Poaching and illegal trafficking have almost decimated pangolins

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Dedicatedly, with powerful strokes, a man tries to hack a tree trunk for inside it hides a scaly treasure, a pangolin. Traumatized and scared, the pangolin refuses to come out of its safe abode. Seeing that his attempts are slowly turning futile, the man changes his strategy and fogs the tree trunk with smoke from a freshly lit wooden log. Suffocated and drowsy, the helpless pangolin falls out of the trunk and curves itself into a defensive ball. This defense is useless however, as it makes it easy for the man and his accomplice to stuff the pangolin into a sack and take it to an unknown location. Here, another level of cruelty is unleashed: the pangolin is mercilessly struck on its head with a metal weapon, till it becomes immobilized. It is then carefully submerged into a pot of boiling water. This gruesome process makes the extraction of a pangolin’s scaly armor easy, which fetch a handsome price in the black market for wildlife and its parts.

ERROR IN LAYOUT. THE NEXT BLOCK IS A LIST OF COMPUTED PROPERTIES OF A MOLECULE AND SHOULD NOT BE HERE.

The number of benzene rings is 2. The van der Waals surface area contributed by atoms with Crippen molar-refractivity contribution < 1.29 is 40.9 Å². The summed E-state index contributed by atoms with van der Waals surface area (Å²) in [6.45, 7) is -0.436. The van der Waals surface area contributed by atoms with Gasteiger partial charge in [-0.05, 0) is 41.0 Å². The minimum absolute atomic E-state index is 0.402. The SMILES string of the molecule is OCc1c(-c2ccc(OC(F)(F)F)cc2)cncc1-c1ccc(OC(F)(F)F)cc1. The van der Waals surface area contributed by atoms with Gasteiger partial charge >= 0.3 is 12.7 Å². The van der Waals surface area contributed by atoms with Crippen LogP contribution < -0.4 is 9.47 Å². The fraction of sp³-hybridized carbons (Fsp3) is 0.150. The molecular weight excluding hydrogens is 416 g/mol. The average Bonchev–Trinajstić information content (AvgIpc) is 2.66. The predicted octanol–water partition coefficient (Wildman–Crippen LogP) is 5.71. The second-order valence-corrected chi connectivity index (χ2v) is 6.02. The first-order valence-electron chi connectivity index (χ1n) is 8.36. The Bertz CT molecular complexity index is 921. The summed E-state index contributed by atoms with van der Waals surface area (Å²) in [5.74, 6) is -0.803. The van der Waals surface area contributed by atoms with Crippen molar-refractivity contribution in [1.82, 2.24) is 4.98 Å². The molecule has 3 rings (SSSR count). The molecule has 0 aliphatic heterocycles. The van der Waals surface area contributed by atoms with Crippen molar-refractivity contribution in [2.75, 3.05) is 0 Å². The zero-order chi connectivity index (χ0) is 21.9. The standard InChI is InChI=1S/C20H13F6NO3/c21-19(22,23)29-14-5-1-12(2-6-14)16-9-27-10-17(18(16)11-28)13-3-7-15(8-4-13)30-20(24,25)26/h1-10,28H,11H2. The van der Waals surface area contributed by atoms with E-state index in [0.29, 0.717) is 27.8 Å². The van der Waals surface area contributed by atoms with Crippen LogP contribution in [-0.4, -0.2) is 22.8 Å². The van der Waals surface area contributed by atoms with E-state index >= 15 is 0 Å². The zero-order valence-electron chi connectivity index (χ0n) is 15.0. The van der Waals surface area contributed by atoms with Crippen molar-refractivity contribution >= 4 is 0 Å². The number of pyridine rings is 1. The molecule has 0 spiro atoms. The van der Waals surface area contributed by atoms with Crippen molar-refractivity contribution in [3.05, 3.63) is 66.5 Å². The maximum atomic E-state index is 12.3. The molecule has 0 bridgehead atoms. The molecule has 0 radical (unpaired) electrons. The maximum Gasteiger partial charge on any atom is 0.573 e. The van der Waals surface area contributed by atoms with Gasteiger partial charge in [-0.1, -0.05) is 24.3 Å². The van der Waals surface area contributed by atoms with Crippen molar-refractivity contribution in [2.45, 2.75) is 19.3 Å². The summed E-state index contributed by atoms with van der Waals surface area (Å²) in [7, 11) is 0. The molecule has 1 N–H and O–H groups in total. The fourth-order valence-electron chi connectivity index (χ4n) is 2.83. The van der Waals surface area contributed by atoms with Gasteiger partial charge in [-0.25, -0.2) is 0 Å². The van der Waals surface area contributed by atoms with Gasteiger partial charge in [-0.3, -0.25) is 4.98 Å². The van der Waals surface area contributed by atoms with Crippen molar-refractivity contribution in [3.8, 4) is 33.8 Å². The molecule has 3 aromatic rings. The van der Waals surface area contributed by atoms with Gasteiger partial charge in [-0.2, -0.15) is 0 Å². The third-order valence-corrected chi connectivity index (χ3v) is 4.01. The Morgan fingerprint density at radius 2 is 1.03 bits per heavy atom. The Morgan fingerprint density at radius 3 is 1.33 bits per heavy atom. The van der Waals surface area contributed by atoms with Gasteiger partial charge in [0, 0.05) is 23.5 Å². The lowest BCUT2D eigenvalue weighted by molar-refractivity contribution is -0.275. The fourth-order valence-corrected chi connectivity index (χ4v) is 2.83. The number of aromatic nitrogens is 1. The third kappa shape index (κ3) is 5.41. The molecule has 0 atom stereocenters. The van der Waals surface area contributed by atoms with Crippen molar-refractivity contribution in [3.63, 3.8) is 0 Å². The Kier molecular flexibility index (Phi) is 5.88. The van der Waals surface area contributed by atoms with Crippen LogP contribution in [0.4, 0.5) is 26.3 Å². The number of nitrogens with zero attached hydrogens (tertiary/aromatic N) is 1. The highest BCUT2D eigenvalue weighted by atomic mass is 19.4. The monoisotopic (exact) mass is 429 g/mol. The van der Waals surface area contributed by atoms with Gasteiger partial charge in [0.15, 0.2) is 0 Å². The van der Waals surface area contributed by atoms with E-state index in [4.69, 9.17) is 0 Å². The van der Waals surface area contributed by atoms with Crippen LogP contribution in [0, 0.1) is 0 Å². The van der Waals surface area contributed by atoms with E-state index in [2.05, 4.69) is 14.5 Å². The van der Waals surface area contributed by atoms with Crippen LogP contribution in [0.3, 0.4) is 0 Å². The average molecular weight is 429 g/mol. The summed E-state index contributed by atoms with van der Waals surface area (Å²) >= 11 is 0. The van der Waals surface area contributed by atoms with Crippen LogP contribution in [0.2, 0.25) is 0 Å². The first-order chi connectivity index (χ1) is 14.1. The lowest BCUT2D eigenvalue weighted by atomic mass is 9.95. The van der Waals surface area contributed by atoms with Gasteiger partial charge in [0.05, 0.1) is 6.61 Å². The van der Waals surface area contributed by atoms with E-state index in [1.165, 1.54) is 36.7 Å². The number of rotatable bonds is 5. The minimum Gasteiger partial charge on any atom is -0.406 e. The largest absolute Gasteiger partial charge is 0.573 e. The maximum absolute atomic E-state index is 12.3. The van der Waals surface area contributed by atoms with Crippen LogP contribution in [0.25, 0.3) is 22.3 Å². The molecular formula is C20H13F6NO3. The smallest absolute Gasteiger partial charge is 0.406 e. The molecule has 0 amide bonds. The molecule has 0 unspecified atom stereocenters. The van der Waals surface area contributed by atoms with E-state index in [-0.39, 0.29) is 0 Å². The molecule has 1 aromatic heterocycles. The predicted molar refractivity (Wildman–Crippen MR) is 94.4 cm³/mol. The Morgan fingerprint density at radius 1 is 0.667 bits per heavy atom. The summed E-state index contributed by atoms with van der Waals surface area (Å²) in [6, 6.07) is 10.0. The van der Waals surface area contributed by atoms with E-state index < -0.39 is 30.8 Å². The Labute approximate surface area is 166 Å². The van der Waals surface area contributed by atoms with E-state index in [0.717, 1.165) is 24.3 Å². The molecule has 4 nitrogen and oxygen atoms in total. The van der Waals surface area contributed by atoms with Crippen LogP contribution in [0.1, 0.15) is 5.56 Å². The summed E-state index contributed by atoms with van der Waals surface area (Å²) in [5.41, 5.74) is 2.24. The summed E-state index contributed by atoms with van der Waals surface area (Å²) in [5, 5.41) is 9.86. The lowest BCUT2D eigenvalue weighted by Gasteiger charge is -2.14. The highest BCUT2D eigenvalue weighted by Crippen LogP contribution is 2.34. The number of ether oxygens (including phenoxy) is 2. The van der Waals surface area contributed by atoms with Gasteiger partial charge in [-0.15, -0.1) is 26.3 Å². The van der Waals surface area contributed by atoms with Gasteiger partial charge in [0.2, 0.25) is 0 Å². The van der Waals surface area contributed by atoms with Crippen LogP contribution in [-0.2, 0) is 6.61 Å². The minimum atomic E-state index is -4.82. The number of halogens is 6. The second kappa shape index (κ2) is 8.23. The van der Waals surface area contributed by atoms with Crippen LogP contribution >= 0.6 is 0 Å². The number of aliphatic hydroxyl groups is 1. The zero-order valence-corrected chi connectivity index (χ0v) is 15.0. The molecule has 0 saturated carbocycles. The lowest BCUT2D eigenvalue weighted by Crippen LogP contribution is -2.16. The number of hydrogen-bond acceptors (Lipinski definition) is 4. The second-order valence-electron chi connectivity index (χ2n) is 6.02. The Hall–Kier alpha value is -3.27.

While this video, recorded by World Animal Protection (2018), captures one-such incident occurring in the North East India, it has been recorded that nearly a million pangolins faced a similar fate worldwide in the last decade (Challender, Waterman & Baillie, 2014). Pangolins are the only truly scaled mammals. Illegal trade in pangolins and their scales is so rampant that they have been dubbed as the most heavily trafficked mammals in the world, (Heinrich et al, 2017b). Today, all of the eight species of pangolins—four found in Asia and four found in Africa—are existentially threatened due to the unsustainable levels of poaching to supply to markets in East Asia), and non-Asian markets (especially the United States of America and Europe) (Heinrich et al, 2017b).  A large-scale market exists for pangolins and its derivatives—primarily, its scales—where they are extensively used in Traditional Chinese Medicine (TCM), eaten as a delicacy by the wealthy and to make wearable goods (Heinrich et al, 2016a).